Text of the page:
MARINE COATINGS OF ALABAMA, Plaintiff-Appellee, v. UNITED STATES of America, Defendant-Appellant.
Following a bench trial in the district court, Marine Coatings of Alabama, Inc., recovered a judgment against the United States for work performed on three naval vessels as a repair subcontractor of Braswell Shipyards, Inc.1 The judgment included an award of pre-judgment interest; it also included an award of attorney's fees. In this appeal, the Government challenges the award of pre-judgment interest, contending that the Public Vessels Act, ch. 428, 43 Stat. 1112 (1925), 46 U.S.C.App. §§ 781-790 (1988), the statute that supposedly waives the Government's sovereign immunity for claims such as the one brought here, does not permit the recovery of pre-judgment interest. The Government also challenges the district court's award of attorney's fees under the Equal Access to Justice Act, 28 U.S.C. § 2412 (1994), contending that it was substantially justified in contesting the subcontractor's claim. We consider these challenges in turn.
Before we consider the Government's argument that the Public Vessels Act precludes the award of pre-judgment interest in this case, it will be helpful to review the events surrounding the enactment of the statute.2 Under the common law doctrine of sovereign immunity, the United States cannot be sued in admiralty without its consent. Nor is the Government's property subject to in rem proceedings in a court of admiralty. See, e.g., The Siren, 74 U.S. (7 Wall.) 152, 19 L.Ed. 129 (1868). Prior to 1916, the only recourse for those who suffered injury caused by a Government-owned vessel was to seek a private bill in Congress authorizing suit to be brought against the United States.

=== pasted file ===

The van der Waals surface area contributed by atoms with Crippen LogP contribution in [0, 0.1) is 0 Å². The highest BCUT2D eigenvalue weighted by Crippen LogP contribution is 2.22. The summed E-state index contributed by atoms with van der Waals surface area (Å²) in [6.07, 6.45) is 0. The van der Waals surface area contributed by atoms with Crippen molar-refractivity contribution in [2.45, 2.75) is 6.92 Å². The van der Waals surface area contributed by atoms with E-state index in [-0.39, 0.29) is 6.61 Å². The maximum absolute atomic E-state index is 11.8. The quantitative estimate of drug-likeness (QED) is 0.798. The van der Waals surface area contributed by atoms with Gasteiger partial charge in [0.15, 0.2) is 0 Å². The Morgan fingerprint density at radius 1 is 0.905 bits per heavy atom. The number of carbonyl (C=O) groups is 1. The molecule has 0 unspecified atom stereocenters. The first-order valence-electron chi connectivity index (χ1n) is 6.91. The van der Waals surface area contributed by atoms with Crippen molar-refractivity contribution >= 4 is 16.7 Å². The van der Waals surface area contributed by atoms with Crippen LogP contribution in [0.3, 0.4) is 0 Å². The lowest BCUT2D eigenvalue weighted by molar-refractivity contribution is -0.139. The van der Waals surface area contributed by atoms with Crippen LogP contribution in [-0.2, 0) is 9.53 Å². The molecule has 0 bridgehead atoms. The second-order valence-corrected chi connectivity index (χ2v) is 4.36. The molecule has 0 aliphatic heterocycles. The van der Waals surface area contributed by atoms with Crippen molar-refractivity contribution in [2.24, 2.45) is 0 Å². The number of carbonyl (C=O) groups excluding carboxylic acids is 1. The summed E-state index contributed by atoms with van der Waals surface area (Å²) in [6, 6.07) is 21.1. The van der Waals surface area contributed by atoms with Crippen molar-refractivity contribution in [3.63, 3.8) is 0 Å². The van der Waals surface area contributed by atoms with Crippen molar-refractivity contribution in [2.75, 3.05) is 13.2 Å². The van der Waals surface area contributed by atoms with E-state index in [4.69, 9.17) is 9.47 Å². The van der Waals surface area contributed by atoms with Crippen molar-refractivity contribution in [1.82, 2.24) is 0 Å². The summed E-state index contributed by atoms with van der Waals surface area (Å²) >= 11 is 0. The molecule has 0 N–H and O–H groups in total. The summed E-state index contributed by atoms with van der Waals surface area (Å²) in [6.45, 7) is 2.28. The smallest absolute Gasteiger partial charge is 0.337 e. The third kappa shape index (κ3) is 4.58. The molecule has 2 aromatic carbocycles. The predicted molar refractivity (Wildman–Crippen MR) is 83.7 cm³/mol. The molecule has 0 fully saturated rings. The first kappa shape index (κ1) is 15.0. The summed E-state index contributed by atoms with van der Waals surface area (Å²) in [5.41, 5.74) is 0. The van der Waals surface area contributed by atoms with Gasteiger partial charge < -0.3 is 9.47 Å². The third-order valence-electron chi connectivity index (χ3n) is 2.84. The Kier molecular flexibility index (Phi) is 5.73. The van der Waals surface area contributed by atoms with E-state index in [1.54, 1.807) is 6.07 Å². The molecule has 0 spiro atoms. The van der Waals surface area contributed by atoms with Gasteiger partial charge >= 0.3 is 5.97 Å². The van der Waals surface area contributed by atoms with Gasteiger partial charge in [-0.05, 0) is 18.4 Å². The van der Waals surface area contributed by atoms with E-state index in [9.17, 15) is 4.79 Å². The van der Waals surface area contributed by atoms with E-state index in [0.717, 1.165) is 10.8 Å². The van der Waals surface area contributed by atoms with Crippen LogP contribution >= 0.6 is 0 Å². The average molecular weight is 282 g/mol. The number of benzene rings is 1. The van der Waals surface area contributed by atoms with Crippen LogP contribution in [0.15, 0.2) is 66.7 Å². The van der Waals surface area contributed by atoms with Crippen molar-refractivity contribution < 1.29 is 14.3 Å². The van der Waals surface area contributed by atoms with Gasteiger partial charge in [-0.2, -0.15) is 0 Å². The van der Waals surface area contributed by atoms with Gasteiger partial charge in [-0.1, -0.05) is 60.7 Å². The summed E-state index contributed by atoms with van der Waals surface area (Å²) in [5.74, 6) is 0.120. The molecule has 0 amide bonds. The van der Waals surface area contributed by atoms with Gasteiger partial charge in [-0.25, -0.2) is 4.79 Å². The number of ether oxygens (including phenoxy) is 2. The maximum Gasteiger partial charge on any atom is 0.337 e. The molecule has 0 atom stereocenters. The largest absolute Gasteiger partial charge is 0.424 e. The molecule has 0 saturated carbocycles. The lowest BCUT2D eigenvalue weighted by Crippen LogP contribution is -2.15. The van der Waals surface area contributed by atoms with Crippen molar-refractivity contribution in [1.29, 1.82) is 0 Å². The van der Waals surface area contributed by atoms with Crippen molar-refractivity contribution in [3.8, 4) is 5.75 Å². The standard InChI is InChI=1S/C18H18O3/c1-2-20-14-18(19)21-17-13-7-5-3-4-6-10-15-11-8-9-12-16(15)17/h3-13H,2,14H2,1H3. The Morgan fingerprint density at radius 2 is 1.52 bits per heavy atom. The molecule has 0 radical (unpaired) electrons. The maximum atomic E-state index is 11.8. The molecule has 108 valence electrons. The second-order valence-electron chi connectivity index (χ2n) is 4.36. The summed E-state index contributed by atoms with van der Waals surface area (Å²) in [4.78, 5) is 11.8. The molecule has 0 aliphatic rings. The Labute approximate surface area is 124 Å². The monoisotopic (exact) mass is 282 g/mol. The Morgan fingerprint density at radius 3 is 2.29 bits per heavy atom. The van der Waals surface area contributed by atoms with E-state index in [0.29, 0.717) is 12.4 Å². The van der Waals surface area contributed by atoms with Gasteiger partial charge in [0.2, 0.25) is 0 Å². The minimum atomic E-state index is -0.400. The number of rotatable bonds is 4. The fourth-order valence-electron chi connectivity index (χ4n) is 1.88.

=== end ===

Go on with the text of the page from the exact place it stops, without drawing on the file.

During World War I, the Government became the owner of a substantial merchant fleet and the volume of private claims submitted to Congress increased correspondingly. To provide an orderly method for handling these claims, Congress passed the Shipping Act, 1916, ch. 451, 39 Stat. 728, which provided that Government-owned vessels “while employed solely as merchant vessels shall be subject to all laws, regulations, and liabilities governing merchant vessels․” Shipping Act § 9, 39 Stat. at 730-31. The Shipping Act was held to allow in rem proceedings against Government-owned vessels. See, e.g., The Lake Monroe, 250 U.S. 246, 39 S.Ct. 460, 63 L.Ed. 962 (1919). To prevent such actions, the Congress in 1920 passed the Suits in Admiralty Act, ch. 95, 41 Stat. 525 (1920), 46 U.S.C.App. §§ 741-752 (1988). In lieu of an in rem action against a Government-owned vessel or its cargo, the Act gave claimants the right to sue the United States in personam:
[I]n cases where if [a vessel owned by the United States] were privately owned or operated, or if [cargo owned or possessed by the United States] were privately owned [or] possessed, a proceeding in admiralty could be maintained ․, a libel in personam may be brought against the United States ․ provided that such vessel is employed as a merchant vessel․
Suits in Admiralty Act § 2, 41 Stat. at 525-26 (codified as amended at 46 U.S.C.App. § 742) (emphasis added). Public vessels, as opposed to merchant vessels, were excluded from the coverage of this Act, and thus the Government's sovereign immunity still prevented a claimant from bringing an in rem or any other proceeding in admiralty against the United States for injury caused by a public vessel. See, e.g., The Western Maid, 257 U.S. 419, 42 S.Ct. 159, 66 L.Ed. 299 (1922).
In 1925, Congress was persuaded to extend the right to sue the United States to include claims involving public vessels. It chose not to amend the Suits in Admiralty Act, however, but instead passed a separate Public Vessels Act, which provides that: